And the State’s Grade Is . . .



Students First has issued report cards for states’ responses to educational reform.  The national organization’s website describes it as “ A grassroots movement to reform America’s public education and keep our best teachers in the classroom.”  This was the second year that Students First presented its findings. The report  doesn’t rely on test scores.  Instead, It focuses on “whether each state’s laws prioritize the interests of students and families.”

Last week, the Great New England Public School Alliance responded to the grade that Connecticut received–D+, which put its rank as 24 out of 50.  Why? How is it possible that the fourth richest state in the nation has such a poor score? How is the state education system allocating its resources? It shouldn’t need MORE money; rather, districts should use the funds more wisely.

What has the state done right?  While Connecticut has taken steps to improve teacher quality by altering the evaluation system, it has yet to install policies and procedures to retain the best and brightest teachers with merit pay.  The organization’s recommendation is that “Connecticut should link performance and compensation.” Rather than simply considering the time served in a district  as the criterion for lay-offs, administrators should rely on teacher performance, just as any big corporation does.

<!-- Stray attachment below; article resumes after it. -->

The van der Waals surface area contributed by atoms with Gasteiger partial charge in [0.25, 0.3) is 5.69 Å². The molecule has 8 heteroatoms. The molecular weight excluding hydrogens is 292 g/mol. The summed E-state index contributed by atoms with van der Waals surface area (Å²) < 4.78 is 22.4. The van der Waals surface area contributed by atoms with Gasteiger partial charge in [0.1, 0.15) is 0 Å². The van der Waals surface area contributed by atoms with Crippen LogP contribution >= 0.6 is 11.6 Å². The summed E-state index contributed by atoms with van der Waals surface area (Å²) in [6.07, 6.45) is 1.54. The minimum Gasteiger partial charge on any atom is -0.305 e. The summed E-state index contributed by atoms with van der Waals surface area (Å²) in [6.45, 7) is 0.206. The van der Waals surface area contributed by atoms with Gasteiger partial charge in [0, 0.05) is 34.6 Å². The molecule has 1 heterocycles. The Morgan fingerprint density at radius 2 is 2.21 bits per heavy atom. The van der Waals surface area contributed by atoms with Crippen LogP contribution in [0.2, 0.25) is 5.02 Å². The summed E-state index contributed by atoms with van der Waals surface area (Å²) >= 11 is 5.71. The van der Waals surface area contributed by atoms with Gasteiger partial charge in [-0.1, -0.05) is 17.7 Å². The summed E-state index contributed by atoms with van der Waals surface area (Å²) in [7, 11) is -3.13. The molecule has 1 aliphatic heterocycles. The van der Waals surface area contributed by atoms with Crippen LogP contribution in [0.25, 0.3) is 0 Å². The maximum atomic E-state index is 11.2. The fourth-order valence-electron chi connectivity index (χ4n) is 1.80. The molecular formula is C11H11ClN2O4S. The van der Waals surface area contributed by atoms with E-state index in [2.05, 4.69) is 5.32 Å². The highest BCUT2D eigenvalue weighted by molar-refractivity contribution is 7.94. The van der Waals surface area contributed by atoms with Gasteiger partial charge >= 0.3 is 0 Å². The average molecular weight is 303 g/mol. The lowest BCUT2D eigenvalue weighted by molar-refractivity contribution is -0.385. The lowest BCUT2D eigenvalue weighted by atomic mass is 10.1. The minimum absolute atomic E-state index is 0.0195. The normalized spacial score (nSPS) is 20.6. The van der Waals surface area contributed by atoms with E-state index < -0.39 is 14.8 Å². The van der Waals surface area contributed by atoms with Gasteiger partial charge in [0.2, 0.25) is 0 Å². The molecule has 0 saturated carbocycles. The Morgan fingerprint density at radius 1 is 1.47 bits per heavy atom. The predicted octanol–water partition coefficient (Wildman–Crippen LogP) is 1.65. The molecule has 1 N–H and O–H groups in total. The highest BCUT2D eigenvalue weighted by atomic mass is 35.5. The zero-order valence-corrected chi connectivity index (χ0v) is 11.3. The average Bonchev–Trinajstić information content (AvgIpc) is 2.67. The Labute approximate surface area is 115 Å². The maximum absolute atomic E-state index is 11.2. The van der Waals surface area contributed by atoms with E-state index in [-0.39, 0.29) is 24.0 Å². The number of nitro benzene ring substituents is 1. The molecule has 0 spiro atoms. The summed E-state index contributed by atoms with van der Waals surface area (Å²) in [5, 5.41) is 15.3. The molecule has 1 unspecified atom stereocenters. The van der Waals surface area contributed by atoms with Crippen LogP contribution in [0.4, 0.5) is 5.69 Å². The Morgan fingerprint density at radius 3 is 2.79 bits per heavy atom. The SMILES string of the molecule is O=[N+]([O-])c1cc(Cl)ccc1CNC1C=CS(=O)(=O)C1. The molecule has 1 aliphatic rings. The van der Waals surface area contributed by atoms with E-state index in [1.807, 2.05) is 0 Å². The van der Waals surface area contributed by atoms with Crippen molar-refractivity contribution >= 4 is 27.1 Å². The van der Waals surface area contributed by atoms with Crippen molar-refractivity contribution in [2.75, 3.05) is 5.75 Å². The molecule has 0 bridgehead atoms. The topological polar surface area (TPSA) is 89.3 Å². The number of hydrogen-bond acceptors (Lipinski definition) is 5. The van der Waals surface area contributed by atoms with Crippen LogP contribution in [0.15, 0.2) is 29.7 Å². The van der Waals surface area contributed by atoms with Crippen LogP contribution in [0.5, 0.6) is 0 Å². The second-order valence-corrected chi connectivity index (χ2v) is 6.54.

The state must also provide avenues for more parent involvement. Educators at all levels must make an effort to communicate effectively with parents and allow them to become partners in the educational process.  They must listen to their concerns and suggestions and act upon them for the good of the students.

Finally, school finances should be transparent.  ”Connecticut should continue moving forward with efforts to use its resources more wisely by implementing a transparent financial system that links expenditures with student outcomes and holding districts accountable for making every dollar count.”

The emphasis should be on accountability in every aspect of the public school system. Perhaps then the state will experience some real positive change.

One Response to “And the State’s Grade Is . . .”

  1. Justin Wilbur

    I think my math teacher should get a D+


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